Martin Oliver, Partner in our Contentious Probate team breaks down the costs of contesting a will and explains the process he follows with clients.
Initial client meeting
At the first meeting, I usually offer a free 30 minute conversation with you to find out more about your case and how complex it is so I can estimate how long it could potentially take. This meeting allows me to gain a deeper understanding of anything else we will need to obtain for the case such as medical notes before being in a position to advise you on what to do going forward - these types of costs can range from £500 to £1000 +VAT.
Assessing your case and options
Once this information has been obtained, I will assess the prospect of success and if it is greater than 60% I will consider whether I can act on a conditional fee agreement, also known as No Win, No Fee. This means that you will not pay for our charges on an ongoing basis. However, if you are successful with your case, you will be responsible for our fees and an uplift on top of this. We will seek to recover as much from the opponent as possible.
If you are not successful, you will not have to pay a fee for Wright Hassall's time.
Overall, the average fees if your claim goes to final hearing will be in the region of £100,000 to £150,000 +VAT. That being said, around only 3% of cases go to that stage, the vast majority of matters either settle before proceedings are issued (around 40% to 50%) or when exchanging witness statements or disclosure.
Mediation should always be considered at the beginning of your claim. Around 70% to 80% of cases settle at mediation and we would advise to consider this at the first opportunity.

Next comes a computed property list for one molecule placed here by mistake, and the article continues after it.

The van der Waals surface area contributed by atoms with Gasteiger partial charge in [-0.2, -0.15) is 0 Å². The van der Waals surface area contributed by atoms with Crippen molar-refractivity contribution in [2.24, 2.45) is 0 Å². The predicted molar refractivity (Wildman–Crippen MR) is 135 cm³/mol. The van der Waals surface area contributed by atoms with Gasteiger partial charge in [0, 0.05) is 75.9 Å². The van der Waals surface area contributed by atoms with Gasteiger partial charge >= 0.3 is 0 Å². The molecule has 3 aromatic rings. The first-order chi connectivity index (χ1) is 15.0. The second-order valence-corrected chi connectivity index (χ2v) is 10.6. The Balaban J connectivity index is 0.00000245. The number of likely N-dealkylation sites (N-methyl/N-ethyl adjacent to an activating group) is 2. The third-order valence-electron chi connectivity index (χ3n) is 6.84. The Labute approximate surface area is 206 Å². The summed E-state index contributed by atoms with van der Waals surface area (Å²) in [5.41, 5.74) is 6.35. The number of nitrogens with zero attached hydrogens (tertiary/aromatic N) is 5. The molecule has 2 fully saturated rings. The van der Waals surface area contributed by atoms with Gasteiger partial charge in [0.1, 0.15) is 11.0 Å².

What happens if I lose my case?
Solicitors should give your a prospect of success at the beginning of your case. Although a 60% prospect of success (or higher) is deemed a good case, there are no guarantees in litigation - a different judge can see a case differently on the day so it is worth bearing this in mind!
If you are unsuccessful, it is normally the position that the losing party pays the winning parties costs.
After The Event Insurance
What I usually advise at an early stage is to take out After the Event Insurance. This means that if you go all the way to final hearing, and are being represented on a No Win, No Fee basis, if you were to lose then the After the Event Insurance would pay the other side's costs.
What happens if I'm not offered a No Win, No Fee Agreement?
If the prospect of successful is 50% or less and I was unable to act on a No Win, No Fee basis, it would mean I would act for you on a private fee paying basis that is ongoing as we go through the matter. As mentioned above, the cost of this can range from £100,000 to £150,000 +VAT if your claim goes all the way to a final hearing.
The 'normal rules' still apply that if you win your case, you're entitled to your reasonable costs from your opponent. If you lose, you may end up paying your own costs together with your opponents.
Taking the above into account, it is important to note that right at the beginning when your meet with your solicitor you should ask "how much will this cost?". Furthermore, you should discuss what cost options are available to protect you as the client as much as possible. Your solicitor should be clear and provide this in black and white so you can review this before making a final decision.
Click here to find out more about our Contentious Probate team.
The information provided in this video is provided for general information purposes only, and does not provide definitive advice. It does not amount to legal or other professional advice and so you should not rely on any information contained here as if it were such advice.
Wright Hassall does not accept any responsibility for any loss which may arise from reliance on any information published here. Definitive advice can only be given with full knowledge of all relevant facts. If you need such advice please contact a member of our professional staff.
The information published across our Knowledge Base is correct at the time of going to press.